• G08B13/194Actuation by interference with heat, light or radiation of shorter wavelength; Actuation by intruding sources of heat, light or radiation of shorter wavelength using passive radiation detection systems using image scanning and comparing systems
    • G08B13/196Actuation by interference with heat, light or radiation of shorter wavelength; Actuation by intruding sources of heat, light or radiation of shorter wavelength using passive radiation detection systems using image scanning and comparing systems using television cameras
    • G08B13/19695Arrangements wherein non-video detectors start video recording or forwarding but do not generate an alarm themselves

Abstract

An unmanned aerial vehicle is described and includes a computer carried by the unmanned aerial vehicle to control flight of the unmanned aerial vehicle and at least one sensor. The unmanned aerial vehicle is caused to fly to a specific location within a facility, where the unmanned aerial vehicle enters a hover mode, where the unmanned aerial vehicle remains in a substantially fixed location hovering over the specific location within the facility and sends raw or processing results of sensor data from the sensor to a remote server system.

Description

BACKGROUND

This description relates to operation of security systems in particular surveillance systems.

Conventionally, commercial surveillance systems were those that were manned by humans that regularly traversed a facility checking in at guard stations and making observations. Surveillance systems progressed to include closed circuit television monitoring, and more recently integrated systems have been developed to include video cameras installed at strategic locations in a facility. These video cameras are in communication with a centralized remote monitoring facility and operators at the facility visually sweep the facility from the monitoring center. These tours are scripted and timed at a user request. Upon discovery of suspicious activity, the operator can engage in a custom designed response plan.

One surveillance solution has been employed by the military by the use of surveillance unmanned aerial vehicles, commonly referred to as drones. Military surveillance drones are capable of flying over substantial areas such that video surveillance can be achieved. Military surveillance drones are very expensive and address surveillance of very large outdoor areas. However, these drones are not practical for businesses that want to maintain security at a single location or small group of locations such as a warehouse or a manufacturing facility.

SUMMARY

The problem with conventional commercial types of surveillance systems is that the systems require a significant investment in video cameras to cover all critical areas and are prone to missing conditions. For example, video surveillance systems covering large areas or space require many cameras, large amount of media storage (local DVRs or remote hosting), video management tools to investigate the accumulated information from all the cameras, and analytics for each of the many streaming video channels from the many cameras. In most cases, licensing to operate the analytics is on a per channel basis. This applies to both systems that are completely wired and those that use some degree of wireless technology.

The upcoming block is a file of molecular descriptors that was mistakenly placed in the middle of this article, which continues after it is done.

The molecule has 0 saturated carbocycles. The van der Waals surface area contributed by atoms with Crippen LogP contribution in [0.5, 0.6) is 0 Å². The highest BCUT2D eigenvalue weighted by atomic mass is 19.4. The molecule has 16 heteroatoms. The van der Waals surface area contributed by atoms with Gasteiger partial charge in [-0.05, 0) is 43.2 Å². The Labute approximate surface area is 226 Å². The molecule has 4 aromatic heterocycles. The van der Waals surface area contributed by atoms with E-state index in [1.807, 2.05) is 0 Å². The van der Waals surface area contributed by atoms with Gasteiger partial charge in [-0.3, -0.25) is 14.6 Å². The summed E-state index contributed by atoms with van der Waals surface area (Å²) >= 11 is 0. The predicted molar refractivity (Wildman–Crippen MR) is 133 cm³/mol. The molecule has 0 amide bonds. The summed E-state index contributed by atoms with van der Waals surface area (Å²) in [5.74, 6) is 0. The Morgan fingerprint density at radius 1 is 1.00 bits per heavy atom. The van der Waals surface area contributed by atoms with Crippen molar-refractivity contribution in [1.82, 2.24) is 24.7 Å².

On the other hand, military surveillance drones are very expensive and address surveillance of very large outdoor areas. Commercial applications require a much more cost efficient solution. Limitations of conventional commercial systems are significant causes of missed conditions, as well as false alarms that can cost alarm monitoring companies, building owners, security professionals and/or police departments significant amounts of money and wasted time that would otherwise be spent on real intrusion situations.

According to an aspect, a method includes sending by a computer to a drone a message to cause the drone to fly to a specific location within a facility, determining when the drone has reached the specific location, causing the drone to enter a hover mode, where the drone remains in a substantially fixed location hovering over the specific location within the facility, receiving sensor data from a sensor carried by the drone, apply processing to the sensor data to detect an unacceptable level of detected feature differences in features contained in the sensor data at the location in the facility; and outputting an indication of unacceptable level of detected feature differences.

The following are some of the features within this aspect.

The method autonomously launches the drone from a drone station on demand by reception of the message to the drone. The method causes the drone to check by to the drone station within the facility when an indication is received to terminate the hover mode. The indication is received from a server or central monitoring station causing the drone to terminate the hover mode. The indication received is a signal that indicates the drone needs refueling. The sensor data is captured by the drone and compare with sensor data previously captured to determine whether there exists the unacceptable level of detected feature differences.